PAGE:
As I write this, our local school is closed due to concern about smoke inhalation. Other parts of the nation may not realize it but two severe wildfires broke out recently, in northern and southern California. If this had happened anywhere near New York City or Washington, D.C. it would be called Smokemageddon, or a Particulate Vortex, or something else clever, but because it's California we won't get Lester Holt in a facemask and 24 hour coverage on CNN.
Beer, the most popular alcoholic drink in the world, consumes around 17% of global barley production, but this share varies across major beer-producing countries; 83% in Brazil to 9% in Australia.
What if global warming hits and temperatures rise more than 0.1 Celsius that has happened so far? Less barley, less beer. The vulnerability of beer supply to such extremes has never been assessed but a new estimate is sure to spur action, at least if you believe in estimates.
In countries that have embraced centralized energy and migrated away from individual cooking with dung or wood, both public health and the emissions have improved. So why not pay for all developed countries to switch? The World Bank wanted to do that half a decade ago
but it became political; countries like the U.S. agreed only to contribute if they used solar or wind, which are not viable even in America much less in a poor nation. It was another case of wealthy countries with plenty of energy passing their guilt along to Africa and Asia.
Historically, large atmospheric events like fires and volcanic eruptions have had cooling effects. It is the 200th anniversary of Mary Shelley's "Frankenstein", for example, part of which was inspired by the gloom from a volcanic eruption that led to 'a year without a summer'
in Europe of 1816.
Fires and other events cause the release of soot and other aerosols to be released which can cool the planet by reflecting sunlight back into space and increasing cloud brightness. A new study finda that such a cooling effect on the planet may have been significantly underestimated by previous researchers.
Five years ago, California set out to be a world leader in adopting ambitious greenhouse gas reduction targets and created the world's fourth-largest carbon-trading program. Not bad for one state.
Except it isn't helping the state, it is subsidizing others. And some of the emissions targets are not emissions at all, they are instead epidemiological claims like small micron particulate matter (PM2.5), which have had zero acute deaths but were the target of EPA and California environmentalists despite a lack of evidence.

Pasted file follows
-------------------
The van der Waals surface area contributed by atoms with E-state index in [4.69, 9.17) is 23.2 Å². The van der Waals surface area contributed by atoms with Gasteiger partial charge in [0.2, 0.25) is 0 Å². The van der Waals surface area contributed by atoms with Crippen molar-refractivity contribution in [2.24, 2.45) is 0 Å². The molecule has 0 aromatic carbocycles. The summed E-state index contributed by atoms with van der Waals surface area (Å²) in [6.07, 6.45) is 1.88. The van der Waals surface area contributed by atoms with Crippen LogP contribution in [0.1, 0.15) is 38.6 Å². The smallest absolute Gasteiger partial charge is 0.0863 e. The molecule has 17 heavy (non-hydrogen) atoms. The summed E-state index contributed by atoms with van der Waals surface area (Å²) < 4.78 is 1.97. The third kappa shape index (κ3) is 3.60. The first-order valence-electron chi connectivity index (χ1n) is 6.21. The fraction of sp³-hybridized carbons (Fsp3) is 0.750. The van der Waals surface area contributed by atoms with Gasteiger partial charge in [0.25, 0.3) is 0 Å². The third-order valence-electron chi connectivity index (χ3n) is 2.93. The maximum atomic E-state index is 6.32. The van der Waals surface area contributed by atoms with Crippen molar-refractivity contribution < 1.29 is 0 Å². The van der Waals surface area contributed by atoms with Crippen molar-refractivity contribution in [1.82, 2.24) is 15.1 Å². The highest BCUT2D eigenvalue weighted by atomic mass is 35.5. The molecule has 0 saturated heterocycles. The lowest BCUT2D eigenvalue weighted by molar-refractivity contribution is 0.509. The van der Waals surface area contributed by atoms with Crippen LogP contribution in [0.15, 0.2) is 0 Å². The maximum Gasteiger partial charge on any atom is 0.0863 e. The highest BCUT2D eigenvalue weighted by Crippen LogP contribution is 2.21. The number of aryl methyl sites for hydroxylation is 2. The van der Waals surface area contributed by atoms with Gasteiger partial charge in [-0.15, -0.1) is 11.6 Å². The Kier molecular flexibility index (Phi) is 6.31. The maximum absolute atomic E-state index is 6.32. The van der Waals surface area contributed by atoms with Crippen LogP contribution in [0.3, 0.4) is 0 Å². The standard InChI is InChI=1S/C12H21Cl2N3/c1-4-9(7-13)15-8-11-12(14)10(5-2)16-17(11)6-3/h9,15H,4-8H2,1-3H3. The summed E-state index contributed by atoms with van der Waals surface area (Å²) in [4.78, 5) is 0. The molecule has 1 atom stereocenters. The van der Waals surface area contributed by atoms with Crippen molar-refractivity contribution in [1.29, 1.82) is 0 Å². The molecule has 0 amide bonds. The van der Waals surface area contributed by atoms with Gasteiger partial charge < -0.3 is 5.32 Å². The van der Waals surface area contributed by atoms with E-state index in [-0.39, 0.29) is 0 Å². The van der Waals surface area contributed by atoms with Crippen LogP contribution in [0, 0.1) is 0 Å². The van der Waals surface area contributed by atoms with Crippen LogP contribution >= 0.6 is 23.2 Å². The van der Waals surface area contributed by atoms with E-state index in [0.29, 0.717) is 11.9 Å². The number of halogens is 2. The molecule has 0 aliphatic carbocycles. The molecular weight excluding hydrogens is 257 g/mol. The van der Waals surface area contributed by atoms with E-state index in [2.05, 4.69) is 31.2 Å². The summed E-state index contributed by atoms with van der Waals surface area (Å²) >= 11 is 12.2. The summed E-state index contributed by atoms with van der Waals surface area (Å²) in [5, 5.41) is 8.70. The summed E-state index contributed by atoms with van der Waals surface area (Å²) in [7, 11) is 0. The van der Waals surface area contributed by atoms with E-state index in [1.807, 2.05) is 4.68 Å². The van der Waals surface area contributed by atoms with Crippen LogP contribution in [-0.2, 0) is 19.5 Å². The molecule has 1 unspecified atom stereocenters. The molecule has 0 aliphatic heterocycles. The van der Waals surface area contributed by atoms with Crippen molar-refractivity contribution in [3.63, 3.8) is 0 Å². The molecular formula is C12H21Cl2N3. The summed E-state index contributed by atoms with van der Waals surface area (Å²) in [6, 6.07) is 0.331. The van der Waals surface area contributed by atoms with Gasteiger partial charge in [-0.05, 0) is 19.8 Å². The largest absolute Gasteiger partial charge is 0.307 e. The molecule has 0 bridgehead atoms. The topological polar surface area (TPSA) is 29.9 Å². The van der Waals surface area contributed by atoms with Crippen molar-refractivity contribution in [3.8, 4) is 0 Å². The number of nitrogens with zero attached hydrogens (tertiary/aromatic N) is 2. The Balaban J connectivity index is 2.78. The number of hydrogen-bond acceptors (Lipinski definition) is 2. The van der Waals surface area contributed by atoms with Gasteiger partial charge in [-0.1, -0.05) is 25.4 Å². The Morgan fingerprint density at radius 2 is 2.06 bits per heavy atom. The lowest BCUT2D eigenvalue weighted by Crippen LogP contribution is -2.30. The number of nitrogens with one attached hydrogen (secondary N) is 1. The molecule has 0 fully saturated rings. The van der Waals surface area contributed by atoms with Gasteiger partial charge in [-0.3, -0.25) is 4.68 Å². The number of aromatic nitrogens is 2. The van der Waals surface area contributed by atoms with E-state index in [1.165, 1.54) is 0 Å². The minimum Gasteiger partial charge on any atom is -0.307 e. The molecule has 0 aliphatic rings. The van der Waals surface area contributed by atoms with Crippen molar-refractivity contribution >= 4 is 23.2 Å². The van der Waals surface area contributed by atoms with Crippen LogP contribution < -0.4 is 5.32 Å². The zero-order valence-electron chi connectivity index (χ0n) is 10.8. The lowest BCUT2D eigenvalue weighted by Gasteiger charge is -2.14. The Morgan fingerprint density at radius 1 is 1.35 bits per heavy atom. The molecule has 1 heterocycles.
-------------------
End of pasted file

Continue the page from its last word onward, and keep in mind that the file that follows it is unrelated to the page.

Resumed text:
Cosmic rays from supernovae can influence Earth´s cloud cover and how that influences climate could be useful for making better models.
A new study shows how atmospheric ions, produced by the energetic cosmic rays raining down through the atmosphere,help the growth and formation of cloud condensation nuclei – the seeds necessary for forming clouds in the atmosphere. When the ionization in the atmosphere changes, the number of cloud condensation nuclei changes affecting the properties of clouds.
More cloud condensation nuclei mean more clouds and a colder climate, and vice-versa.
The realization that livestock like cows are ruminants - and produce a lot of methane while chewing - was a real boon to vegetarian activists because they got to say curbing meat would mean less global warming.
Methane has 23X the warming power of the more popular CO2 in climate change estimates but it drastically shorter in duration. Still, that is enough. When natural gas caused American CO2 emissions from energy to plummet back to early 1990s levels, solar and wind lobbyists and their environmental allies claimed that methane, which they had endorses as an alternative to coal for decades, was suddenly a crisis.
Tablet and phone marketing executives can sleep well tonight. While those devices are commonly blamed for recent sleep problems, beams of pure digital energy shot straight into the eyeballs will do that, a new paper seeks to shore up the failing claim that tiny particulate matter, PM 2.5 (2.5 microns per cubic meter of air), is impacting human health and should be the source of new regulations by the Environmental Protection Agency.
Though the trend has been to listen to environmental claims about the benefits of trees in cities, in science they have a well-established dark side: in urban cities, they produce a lot of ground-level ozone, the very thing environmentalists spent decades lobbying against.
During hot days, trees emit compounds that worsen ozone, such as formaldehyde, which forms from isoprene, a volatile organic compound that trees can give off when temperatures are hot, and
terpenes, which also interact with sunlight to create a "natural" smog. If you have witnessed the haze of the Great Smoky Mountains, you are breathing in natural pollution.
The court case over whether ExxonMobil may have deliberately downplayed the potential dangers of global warming is heating up. Eleven attorney generals have filed a brief in US District Court in Manhattan supporting a lawsuit by Exxon to halt a probe by their peers in New York and Massachusetts.